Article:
ESPE Abstracts (2014) 82 P-D-2-2-521

aBambino Gesù Children’s Hospital IRCCS, Rome, Italy; bTor Vergata University, Rome, Italy; cFerrara University, Ferrara, Italy

Background: Pituicytoma is a very low-grade glioma that originate in the neurohypophisis and infundibulum.

Objective and hypotheses: Describe diagnosis and treatment of associated pituicytoma and ACTH-secreting adenoma in a 6-year-old girl.

Method: Case report and literature review.

Results: We report the case of a 6-year-old presented with growth failure and associated weight gain, premature pubarche, and hyperthichosis. Cushing’s syndrome was biochemically diagnosed on the basis of loss of serum cortisol circadian rhythm, i.e. an elevated sleeping midnight cortisol level of >50 mmol/l and failure of serum cortisol suppression to <50 mmol/l during an overnight 1 mg dexamethasone and successive high-dose suppression test. MRI scanning displayed a focal area of altered signal (bright on T2-sequence) in the middle and superior portion of pituitary gland, suggestive for an ACTH-secreting adenoma. Bilateral simultaneous inferior petrosal sinus sampling was performed. A central to peripheral ACTH ratio was not indicative of central ACTH secretion and an inter-petrosal sinus gradient <1.4 was suggestive of a midline lesion. The patient underwent excision of a small, soft mass by endoscopic transsphenoidal approach. Unexpectedly, the definite postoperative histopathological diagnosis of the removed tumor was pituicytoma and not pituitary adenoma. Hence, the microadenoma responsible for Cushing’s disease was not yet removed. For persistent hypercortisolism, the patient underwent a second MRI that confirmed the presence of an intraglandular small area of altered signal in the same region. A second transsphenoidal operation was performed; histological examination of the removed lesion revealed a pituitary adenoma ACTH-secreting.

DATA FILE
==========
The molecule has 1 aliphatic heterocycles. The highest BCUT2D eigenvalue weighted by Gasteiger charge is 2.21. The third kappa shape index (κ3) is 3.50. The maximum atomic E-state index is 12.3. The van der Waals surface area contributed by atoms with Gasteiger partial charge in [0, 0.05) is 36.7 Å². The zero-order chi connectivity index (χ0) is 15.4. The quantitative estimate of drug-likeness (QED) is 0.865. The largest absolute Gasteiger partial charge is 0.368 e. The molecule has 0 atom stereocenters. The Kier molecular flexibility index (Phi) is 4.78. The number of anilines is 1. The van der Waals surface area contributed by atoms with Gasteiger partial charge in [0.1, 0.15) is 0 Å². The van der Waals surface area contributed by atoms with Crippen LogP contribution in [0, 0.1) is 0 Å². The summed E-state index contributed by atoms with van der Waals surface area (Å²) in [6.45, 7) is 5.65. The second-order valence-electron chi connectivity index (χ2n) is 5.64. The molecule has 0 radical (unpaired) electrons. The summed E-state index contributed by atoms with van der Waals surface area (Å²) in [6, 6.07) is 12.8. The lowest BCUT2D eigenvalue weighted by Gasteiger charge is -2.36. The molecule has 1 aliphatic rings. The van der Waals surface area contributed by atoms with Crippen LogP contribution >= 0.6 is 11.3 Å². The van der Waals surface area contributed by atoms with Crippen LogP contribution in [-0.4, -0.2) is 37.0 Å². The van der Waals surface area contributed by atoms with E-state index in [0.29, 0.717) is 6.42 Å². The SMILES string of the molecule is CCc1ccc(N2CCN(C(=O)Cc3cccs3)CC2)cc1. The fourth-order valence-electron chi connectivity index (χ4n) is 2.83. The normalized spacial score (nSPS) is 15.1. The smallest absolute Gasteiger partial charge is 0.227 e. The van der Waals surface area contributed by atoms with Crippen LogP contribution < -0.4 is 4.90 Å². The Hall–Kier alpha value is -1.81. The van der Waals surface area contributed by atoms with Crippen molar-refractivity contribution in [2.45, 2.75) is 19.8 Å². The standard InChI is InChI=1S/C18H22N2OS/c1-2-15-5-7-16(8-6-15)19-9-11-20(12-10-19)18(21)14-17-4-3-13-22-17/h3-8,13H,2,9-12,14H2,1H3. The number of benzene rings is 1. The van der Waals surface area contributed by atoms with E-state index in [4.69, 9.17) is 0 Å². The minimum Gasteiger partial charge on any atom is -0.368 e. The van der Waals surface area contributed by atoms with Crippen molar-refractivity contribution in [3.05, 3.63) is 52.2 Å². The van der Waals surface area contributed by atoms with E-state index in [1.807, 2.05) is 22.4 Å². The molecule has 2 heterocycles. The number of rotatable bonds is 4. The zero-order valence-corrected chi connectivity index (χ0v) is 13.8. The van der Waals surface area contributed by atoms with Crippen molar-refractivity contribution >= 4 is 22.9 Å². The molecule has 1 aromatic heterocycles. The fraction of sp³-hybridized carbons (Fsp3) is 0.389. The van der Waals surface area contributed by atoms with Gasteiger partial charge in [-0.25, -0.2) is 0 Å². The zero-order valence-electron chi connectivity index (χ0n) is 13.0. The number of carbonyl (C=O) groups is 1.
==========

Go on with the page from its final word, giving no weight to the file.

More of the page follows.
Conclusion: Pituicytoma is a very rare tumor: 65 cases are described in literature, with only three children affected. Coincidence of pituicytoma and pituitary-dependent Cushing’s disease was only reported in an adult man. It is difficult to explain this extremely rare association, that represented a diagnostic and therapeutic challenge.

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